Environment Minister José Herrera has earmarked an area in the middle of Malta to transform into a “mini-Buskett” which would be large enough to encourage wildlife to settle.
“Malta is crying out for trees,” Dr Herrera told The Sunday Times of Malta.
“It will be located towards the centre of the island and will be a decent-sized, self-sustainable park – large enough for wildlife to settle again,” he said, refraining from pinpointing the exact location.
“I am very disappointed that over the past five years, the amount of afforestation has been minimal… only around a thousand trees a year.”
Research was done to find suitable sites available for government use, confirmed through the government property division, and suitable for afforestation with indigenous trees.
They included disused landfills with a potential for rehabilitation (capped and landscaped) into over 50 tumoli.
Malta is crying out for trees
The initial part of securing the selected site is now being finalised. A special committee will then draw up an action plan and budget accordingly.
The minister said that one of his first tasks upon taking office was to appoint an ad hoc committee for the sole purpose of carrying out an afforestation project of indigenous trees covering an area of over 50 tumoli in Malta.
The committee will also work towards extending the coverage of wooded areas across the islands, as well as preserving and enhancing local indigenous trees.
“I am very much against the insensitivity of certain contractors here in Malta, who plant trees or shrubs which do more harm than good, since they are not endemic. While some alien species may be planted, others create a lot of harm, because they destroy the surrounding natural habitat.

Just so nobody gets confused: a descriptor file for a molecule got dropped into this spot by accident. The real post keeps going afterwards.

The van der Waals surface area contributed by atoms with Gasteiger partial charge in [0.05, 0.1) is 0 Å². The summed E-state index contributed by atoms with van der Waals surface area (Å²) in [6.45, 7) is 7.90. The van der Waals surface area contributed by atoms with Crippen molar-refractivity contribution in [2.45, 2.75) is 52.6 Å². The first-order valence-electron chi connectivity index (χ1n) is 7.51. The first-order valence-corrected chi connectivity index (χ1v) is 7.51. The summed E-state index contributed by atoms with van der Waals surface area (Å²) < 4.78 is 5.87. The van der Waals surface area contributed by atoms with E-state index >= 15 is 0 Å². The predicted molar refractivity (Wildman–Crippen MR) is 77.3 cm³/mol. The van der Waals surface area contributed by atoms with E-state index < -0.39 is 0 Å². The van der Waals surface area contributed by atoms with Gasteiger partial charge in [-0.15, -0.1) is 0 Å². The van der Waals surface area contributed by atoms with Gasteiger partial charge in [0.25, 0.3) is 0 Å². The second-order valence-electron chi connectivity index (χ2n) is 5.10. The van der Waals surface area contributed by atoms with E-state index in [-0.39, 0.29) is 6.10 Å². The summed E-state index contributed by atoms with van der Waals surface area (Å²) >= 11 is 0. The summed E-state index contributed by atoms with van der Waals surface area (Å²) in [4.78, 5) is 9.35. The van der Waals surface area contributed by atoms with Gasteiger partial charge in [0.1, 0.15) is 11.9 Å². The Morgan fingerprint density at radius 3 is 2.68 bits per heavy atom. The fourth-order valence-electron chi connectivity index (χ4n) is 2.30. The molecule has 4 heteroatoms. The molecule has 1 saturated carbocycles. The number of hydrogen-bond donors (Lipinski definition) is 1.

“I would like to see the planting of trees which are endemically Maltese. This is something I think we should even legislate on.”
The committee’s priorities also include increasing the availability of wooded areas for countryside recreation, as well as increasing the “sense of connectedness” to nature in the Maltese population.
Green NGOs have long advocated for the implementation of the Tree Protection Act, which was drafted in 2013 to replace the controversial 2011 law that left most trees on the island without any protection and made it easier for developers to get rid of trees that got in the way of development.
The draft protection law has since been shelved.
Dr Herrera said he had met a number of environmental NGOs that stressed to him the necessity of introducing the revamped law.
The draft legislation, which took into account the NGOs’ view, is currently being finalised, Dr Herrera said.
Once the draft legislation is concluded, it will go through the normal consultation process prior to being tabled in Parliament.